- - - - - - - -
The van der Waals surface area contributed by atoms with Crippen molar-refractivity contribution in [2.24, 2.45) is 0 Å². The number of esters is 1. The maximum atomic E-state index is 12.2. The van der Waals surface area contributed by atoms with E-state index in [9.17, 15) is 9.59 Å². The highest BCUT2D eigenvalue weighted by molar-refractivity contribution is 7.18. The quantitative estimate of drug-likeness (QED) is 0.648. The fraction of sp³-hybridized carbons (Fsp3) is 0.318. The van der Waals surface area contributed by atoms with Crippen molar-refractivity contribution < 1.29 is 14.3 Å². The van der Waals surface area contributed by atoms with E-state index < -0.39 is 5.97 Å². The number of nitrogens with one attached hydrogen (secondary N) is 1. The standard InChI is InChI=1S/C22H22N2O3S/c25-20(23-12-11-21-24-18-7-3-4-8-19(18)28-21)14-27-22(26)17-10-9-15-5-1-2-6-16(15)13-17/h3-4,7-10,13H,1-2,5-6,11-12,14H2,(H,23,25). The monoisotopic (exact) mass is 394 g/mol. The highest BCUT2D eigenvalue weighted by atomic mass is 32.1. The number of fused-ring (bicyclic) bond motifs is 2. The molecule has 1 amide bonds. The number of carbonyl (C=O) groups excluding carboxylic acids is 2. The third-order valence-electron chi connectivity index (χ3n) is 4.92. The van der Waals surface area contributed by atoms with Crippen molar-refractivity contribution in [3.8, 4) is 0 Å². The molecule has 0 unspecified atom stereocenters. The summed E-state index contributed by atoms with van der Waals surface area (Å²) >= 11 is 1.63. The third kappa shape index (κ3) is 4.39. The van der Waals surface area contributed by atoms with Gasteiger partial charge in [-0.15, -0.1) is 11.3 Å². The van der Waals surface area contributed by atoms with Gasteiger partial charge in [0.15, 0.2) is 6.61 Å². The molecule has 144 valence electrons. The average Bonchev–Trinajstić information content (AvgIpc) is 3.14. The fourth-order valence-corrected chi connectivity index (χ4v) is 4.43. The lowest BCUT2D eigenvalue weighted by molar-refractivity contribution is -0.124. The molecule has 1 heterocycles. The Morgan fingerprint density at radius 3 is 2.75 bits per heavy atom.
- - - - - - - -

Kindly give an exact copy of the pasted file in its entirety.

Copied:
The van der Waals surface area contributed by atoms with Crippen molar-refractivity contribution in [2.24, 2.45) is 0 Å². The number of esters is 1. The maximum atomic E-state index is 12.2. The van der Waals surface area contributed by atoms with E-state index in [9.17, 15) is 9.59 Å². The highest BCUT2D eigenvalue weighted by molar-refractivity contribution is 7.18. The quantitative estimate of drug-likeness (QED) is 0.648. The fraction of sp³-hybridized carbons (Fsp3) is 0.318. The van der Waals surface area contributed by atoms with Crippen molar-refractivity contribution < 1.29 is 14.3 Å². The van der Waals surface area contributed by atoms with E-state index < -0.39 is 5.97 Å². The number of nitrogens with one attached hydrogen (secondary N) is 1. The standard InChI is InChI=1S/C22H22N2O3S/c25-20(23-12-11-21-24-18-7-3-4-8-19(18)28-21)14-27-22(26)17-10-9-15-5-1-2-6-16(15)13-17/h3-4,7-10,13H,1-2,5-6,11-12,14H2,(H,23,25). The monoisotopic (exact) mass is 394 g/mol. The highest BCUT2D eigenvalue weighted by atomic mass is 32.1. The number of fused-ring (bicyclic) bond motifs is 2. The molecule has 1 amide bonds. The number of carbonyl (C=O) groups excluding carboxylic acids is 2. The third-order valence-electron chi connectivity index (χ3n) is 4.92. The van der Waals surface area contributed by atoms with Crippen molar-refractivity contribution in [3.8, 4) is 0 Å². The molecule has 0 unspecified atom stereocenters. The summed E-state index contributed by atoms with van der Waals surface area (Å²) >= 11 is 1.63. The third kappa shape index (κ3) is 4.39. The van der Waals surface area contributed by atoms with Gasteiger partial charge in [-0.15, -0.1) is 11.3 Å². The van der Waals surface area contributed by atoms with Gasteiger partial charge in [0.15, 0.2) is 6.61 Å². The molecule has 144 valence electrons. The average Bonchev–Trinajstić information content (AvgIpc) is 3.14. The fourth-order valence-corrected chi connectivity index (χ4v) is 4.43. The lowest BCUT2D eigenvalue weighted by molar-refractivity contribution is -0.124. The molecule has 1 heterocycles. The Morgan fingerprint density at radius 3 is 2.75 bits per heavy atom.